Sola Scriptura 18

“Did God actually say?” Since Genesis 3 unfolded with the subtle but seductive question spoken to Eve concerning the truthfulness of God’s Word, the world, the flesh, and the devil have attacked the authority of God’s spoken and written revelation. Throughout redemptive history, charlatans have endeavored to circumvent it, false teachers have sought to dismiss it, and heretics have perpetrated schemes to replace it, while many within the church just as soon ignore it.

These are they who comment that a passionate commitment to Sola Scriptura is much ado about nothing. “Sure, we believe the Bible, but let’s not go overboard about it. After all, God doesn’t expect us to adapt our lives to it! Or does He? After all, we have to be realistic!”

The battle regarding Sola Scriptura is a battle for truth; nothing more, nothing less, and nothing else. It is a most significant battle. It is a matter of life and death; eternal in both categories. It is a struggle which is as old as the beginning of time, but remains as contemporary as today’s headlines.

The modern age sees Martin Luther as a hero for standing up to the might of both pope and emperor with his famous trial at Worms: "Here I stand." Yet such admirers often forget that the German reformer was not inaugurating a new era of the enlightened and autonomous individual. We recognize that simply by noticing the basis for his lonely stand. After allowing that he could be refuted by Scripture, Luther declared, "My conscience is captive to the Word of God.... Here I stand. God help me." It was because he stood under the Word that Luther felt compelled to stand against the church of his day. (Modern Reformation 16:2).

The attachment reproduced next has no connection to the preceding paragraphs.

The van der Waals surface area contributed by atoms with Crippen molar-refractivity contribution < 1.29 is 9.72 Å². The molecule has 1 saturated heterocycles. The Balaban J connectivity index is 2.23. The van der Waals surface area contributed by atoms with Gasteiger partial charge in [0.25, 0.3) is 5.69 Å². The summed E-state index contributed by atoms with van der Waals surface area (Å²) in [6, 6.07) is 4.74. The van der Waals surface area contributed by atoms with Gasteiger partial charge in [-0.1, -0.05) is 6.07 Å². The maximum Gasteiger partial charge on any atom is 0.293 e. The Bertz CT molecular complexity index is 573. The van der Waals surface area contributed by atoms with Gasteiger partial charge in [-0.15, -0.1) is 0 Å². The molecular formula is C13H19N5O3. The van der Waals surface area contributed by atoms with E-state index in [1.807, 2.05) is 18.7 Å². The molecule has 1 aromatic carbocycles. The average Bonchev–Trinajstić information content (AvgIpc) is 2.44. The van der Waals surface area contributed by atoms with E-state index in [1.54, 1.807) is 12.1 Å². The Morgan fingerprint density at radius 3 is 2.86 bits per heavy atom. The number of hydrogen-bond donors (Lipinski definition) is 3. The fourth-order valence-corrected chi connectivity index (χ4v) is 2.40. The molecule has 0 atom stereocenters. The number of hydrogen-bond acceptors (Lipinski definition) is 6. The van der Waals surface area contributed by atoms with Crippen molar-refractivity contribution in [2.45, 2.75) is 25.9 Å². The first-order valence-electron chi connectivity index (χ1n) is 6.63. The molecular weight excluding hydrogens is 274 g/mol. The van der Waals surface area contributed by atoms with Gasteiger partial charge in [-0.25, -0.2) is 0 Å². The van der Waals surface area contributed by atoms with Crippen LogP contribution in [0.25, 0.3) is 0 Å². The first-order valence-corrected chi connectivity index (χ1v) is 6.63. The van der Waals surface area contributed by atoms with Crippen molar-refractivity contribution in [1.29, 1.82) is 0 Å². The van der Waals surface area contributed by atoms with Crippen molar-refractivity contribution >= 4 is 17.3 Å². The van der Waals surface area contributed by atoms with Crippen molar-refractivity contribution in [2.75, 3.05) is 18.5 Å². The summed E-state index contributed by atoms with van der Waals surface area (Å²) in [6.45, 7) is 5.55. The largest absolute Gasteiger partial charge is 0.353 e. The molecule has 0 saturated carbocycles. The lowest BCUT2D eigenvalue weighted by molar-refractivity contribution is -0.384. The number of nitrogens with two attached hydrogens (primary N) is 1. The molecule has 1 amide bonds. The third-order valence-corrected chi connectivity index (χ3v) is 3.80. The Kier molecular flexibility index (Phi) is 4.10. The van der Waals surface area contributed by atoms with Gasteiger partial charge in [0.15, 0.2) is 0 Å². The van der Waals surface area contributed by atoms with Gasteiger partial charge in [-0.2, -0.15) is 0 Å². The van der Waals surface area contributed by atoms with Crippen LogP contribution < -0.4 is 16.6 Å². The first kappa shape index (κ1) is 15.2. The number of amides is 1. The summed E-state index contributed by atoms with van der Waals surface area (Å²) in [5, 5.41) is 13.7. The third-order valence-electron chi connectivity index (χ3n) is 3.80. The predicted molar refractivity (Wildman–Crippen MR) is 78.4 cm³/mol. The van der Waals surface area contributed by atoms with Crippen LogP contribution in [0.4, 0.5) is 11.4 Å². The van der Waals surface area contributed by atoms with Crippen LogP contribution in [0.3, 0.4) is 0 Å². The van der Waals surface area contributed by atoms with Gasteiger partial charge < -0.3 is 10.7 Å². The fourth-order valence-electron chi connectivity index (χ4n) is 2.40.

Therefore, to what must the evangelical believer resolve?

  • Resolve to continually recognize God’s sovereign direction through the Scriptures alone.
  • Resolve to never compromise a commitment to Sola Scriptura regardless of the circumstances.
  • Resolve to maintain a fervent and increasing knowledge of God’s Word, never being satisfied with one’s current expertise but always striving to grow in the grace and knowledge of the Lord Jesus Christ (Mark 4:24-25; 2 Peter 3:18).
  • Resolve to always remember that the message contained in Sola Scriptura is what is most important and not the messenger.
  • Resolve that Sola Scriptura is not only the church’s foundation for faith and practice, but also the only means of God’s grace (Romans 10:16).
  • Resolve that Sola Scriptura must remain preeminent in any and all ministries.

The Word of God must captivate our consciences, as the Reformer’s were so captivated. Here we must stand. This is what we must do. May God help us to continue to stand against all who circumvent and compromise the truth of Sola Scriptura. May the Protestant Reformation’s enduring legacy continue to be our own.  Soli deo Gloria